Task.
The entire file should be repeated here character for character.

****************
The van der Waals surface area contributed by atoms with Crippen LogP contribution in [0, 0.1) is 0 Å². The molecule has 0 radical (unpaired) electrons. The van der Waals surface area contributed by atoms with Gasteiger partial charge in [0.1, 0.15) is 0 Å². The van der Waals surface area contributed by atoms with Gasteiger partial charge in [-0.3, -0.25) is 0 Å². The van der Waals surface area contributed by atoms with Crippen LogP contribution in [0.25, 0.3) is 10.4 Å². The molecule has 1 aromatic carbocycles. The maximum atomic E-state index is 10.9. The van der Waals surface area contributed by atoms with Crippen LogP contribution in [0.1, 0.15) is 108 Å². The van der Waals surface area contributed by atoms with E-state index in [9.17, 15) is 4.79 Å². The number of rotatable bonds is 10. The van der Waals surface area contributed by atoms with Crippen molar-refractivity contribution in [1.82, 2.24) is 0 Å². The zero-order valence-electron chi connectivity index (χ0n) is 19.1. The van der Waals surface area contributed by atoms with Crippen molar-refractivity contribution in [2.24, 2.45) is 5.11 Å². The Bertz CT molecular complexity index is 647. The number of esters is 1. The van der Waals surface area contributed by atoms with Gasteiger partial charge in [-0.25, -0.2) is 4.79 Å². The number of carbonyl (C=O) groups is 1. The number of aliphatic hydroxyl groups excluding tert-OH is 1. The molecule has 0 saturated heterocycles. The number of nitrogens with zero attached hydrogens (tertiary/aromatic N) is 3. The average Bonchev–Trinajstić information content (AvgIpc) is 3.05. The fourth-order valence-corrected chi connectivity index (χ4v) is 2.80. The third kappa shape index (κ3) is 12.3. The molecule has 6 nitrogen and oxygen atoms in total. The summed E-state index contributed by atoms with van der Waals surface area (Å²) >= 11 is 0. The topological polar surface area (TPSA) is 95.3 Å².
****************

The van der Waals surface area contributed by atoms with Crippen LogP contribution in [0, 0.1) is 0 Å². The molecule has 0 radical (unpaired) electrons. The van der Waals surface area contributed by atoms with Gasteiger partial charge in [0.1, 0.15) is 0 Å². The van der Waals surface area contributed by atoms with Gasteiger partial charge in [-0.3, -0.25) is 0 Å². The van der Waals surface area contributed by atoms with Crippen LogP contribution in [0.25, 0.3) is 10.4 Å². The molecule has 1 aromatic carbocycles. The maximum atomic E-state index is 10.9. The van der Waals surface area contributed by atoms with Crippen LogP contribution in [0.1, 0.15) is 108 Å². The van der Waals surface area contributed by atoms with E-state index in [9.17, 15) is 4.79 Å². The number of rotatable bonds is 10. The van der Waals surface area contributed by atoms with Crippen molar-refractivity contribution in [1.82, 2.24) is 0 Å². The zero-order valence-electron chi connectivity index (χ0n) is 19.1. The van der Waals surface area contributed by atoms with Crippen molar-refractivity contribution in [2.24, 2.45) is 5.11 Å². The Bertz CT molecular complexity index is 647. The number of esters is 1. The van der Waals surface area contributed by atoms with Gasteiger partial charge in [-0.25, -0.2) is 4.79 Å². The number of carbonyl (C=O) groups is 1. The number of aliphatic hydroxyl groups excluding tert-OH is 1. The molecule has 0 saturated heterocycles. The number of nitrogens with zero attached hydrogens (tertiary/aromatic N) is 3. The average Bonchev–Trinajstić information content (AvgIpc) is 3.05. The fourth-order valence-corrected chi connectivity index (χ4v) is 2.80. The third kappa shape index (κ3) is 12.3. The molecule has 6 nitrogen and oxygen atoms in total. The summed E-state index contributed by atoms with van der Waals surface area (Å²) >= 11 is 0. The topological polar surface area (TPSA) is 95.3 Å².